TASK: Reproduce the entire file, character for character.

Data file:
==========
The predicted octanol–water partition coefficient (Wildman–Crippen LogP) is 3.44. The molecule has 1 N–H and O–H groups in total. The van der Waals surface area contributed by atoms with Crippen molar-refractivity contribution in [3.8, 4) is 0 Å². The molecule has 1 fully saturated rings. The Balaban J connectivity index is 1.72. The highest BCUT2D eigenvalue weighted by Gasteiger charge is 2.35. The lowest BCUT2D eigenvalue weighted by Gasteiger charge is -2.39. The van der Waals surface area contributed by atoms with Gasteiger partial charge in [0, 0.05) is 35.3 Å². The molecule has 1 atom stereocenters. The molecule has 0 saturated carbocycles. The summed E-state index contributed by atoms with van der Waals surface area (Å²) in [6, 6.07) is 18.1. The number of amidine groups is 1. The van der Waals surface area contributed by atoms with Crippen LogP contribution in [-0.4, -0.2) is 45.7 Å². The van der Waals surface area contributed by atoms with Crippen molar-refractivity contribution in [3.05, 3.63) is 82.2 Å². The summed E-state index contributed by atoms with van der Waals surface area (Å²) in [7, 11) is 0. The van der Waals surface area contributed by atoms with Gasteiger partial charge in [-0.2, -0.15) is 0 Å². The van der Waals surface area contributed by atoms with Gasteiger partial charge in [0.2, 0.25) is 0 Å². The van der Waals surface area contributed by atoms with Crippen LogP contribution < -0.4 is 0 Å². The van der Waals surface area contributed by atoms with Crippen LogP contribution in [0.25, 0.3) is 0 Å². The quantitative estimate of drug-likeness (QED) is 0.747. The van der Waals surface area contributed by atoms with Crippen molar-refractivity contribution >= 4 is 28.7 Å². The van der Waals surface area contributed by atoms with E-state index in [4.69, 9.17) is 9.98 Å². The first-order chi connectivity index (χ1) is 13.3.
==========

The predicted octanol–water partition coefficient (Wildman–Crippen LogP) is 3.44. The molecule has 1 N–H and O–H groups in total. The van der Waals surface area contributed by atoms with Crippen molar-refractivity contribution in [3.8, 4) is 0 Å². The molecule has 1 fully saturated rings. The Balaban J connectivity index is 1.72. The highest BCUT2D eigenvalue weighted by Gasteiger charge is 2.35. The lowest BCUT2D eigenvalue weighted by Gasteiger charge is -2.39. The van der Waals surface area contributed by atoms with Gasteiger partial charge in [0, 0.05) is 35.3 Å². The molecule has 1 atom stereocenters. The molecule has 0 saturated carbocycles. The summed E-state index contributed by atoms with van der Waals surface area (Å²) in [6, 6.07) is 18.1. The number of amidine groups is 1. The van der Waals surface area contributed by atoms with Crippen LogP contribution in [-0.4, -0.2) is 45.7 Å². The van der Waals surface area contributed by atoms with Crippen molar-refractivity contribution in [3.05, 3.63) is 82.2 Å². The summed E-state index contributed by atoms with van der Waals surface area (Å²) in [7, 11) is 0. The van der Waals surface area contributed by atoms with Gasteiger partial charge in [-0.2, -0.15) is 0 Å². The van der Waals surface area contributed by atoms with Gasteiger partial charge in [0.2, 0.25) is 0 Å². The van der Waals surface area contributed by atoms with Crippen LogP contribution < -0.4 is 0 Å². The van der Waals surface area contributed by atoms with Crippen LogP contribution in [0.25, 0.3) is 0 Å². The quantitative estimate of drug-likeness (QED) is 0.747. The van der Waals surface area contributed by atoms with Crippen molar-refractivity contribution >= 4 is 28.7 Å². The van der Waals surface area contributed by atoms with E-state index in [4.69, 9.17) is 9.98 Å². The first-order chi connectivity index (χ1) is 13.3.